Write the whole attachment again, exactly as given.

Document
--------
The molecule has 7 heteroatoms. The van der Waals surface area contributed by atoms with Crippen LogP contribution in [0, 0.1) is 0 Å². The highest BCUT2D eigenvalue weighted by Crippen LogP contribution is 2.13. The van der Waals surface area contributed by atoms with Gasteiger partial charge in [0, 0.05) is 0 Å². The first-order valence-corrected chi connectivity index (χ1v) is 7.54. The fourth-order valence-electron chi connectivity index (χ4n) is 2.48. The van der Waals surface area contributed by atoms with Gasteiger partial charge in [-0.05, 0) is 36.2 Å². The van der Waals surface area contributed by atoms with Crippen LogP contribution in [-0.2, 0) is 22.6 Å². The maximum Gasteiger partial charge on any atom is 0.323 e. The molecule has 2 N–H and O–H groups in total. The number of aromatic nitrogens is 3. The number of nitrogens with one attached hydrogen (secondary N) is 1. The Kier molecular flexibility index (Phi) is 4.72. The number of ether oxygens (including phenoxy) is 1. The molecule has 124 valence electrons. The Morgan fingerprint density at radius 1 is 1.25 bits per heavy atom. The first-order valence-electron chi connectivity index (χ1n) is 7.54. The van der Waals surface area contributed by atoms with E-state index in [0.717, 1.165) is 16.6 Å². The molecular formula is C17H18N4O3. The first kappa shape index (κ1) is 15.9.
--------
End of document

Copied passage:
The molecule has 7 heteroatoms. The van der Waals surface area contributed by atoms with Crippen LogP contribution in [0, 0.1) is 0 Å². The highest BCUT2D eigenvalue weighted by Crippen LogP contribution is 2.13. The van der Waals surface area contributed by atoms with Gasteiger partial charge in [0, 0.05) is 0 Å². The first-order valence-corrected chi connectivity index (χ1v) is 7.54. The fourth-order valence-electron chi connectivity index (χ4n) is 2.48. The van der Waals surface area contributed by atoms with Gasteiger partial charge in [-0.05, 0) is 36.2 Å². The van der Waals surface area contributed by atoms with Crippen LogP contribution in [-0.2, 0) is 22.6 Å². The maximum Gasteiger partial charge on any atom is 0.323 e. The molecule has 2 N–H and O–H groups in total. The number of aromatic nitrogens is 3. The number of nitrogens with one attached hydrogen (secondary N) is 1. The Kier molecular flexibility index (Phi) is 4.72. The number of ether oxygens (including phenoxy) is 1. The molecule has 124 valence electrons. The Morgan fingerprint density at radius 1 is 1.25 bits per heavy atom. The first-order valence-electron chi connectivity index (χ1n) is 7.54. The van der Waals surface area contributed by atoms with E-state index in [0.717, 1.165) is 16.6 Å². The molecular formula is C17H18N4O3. The first kappa shape index (κ1) is 15.9.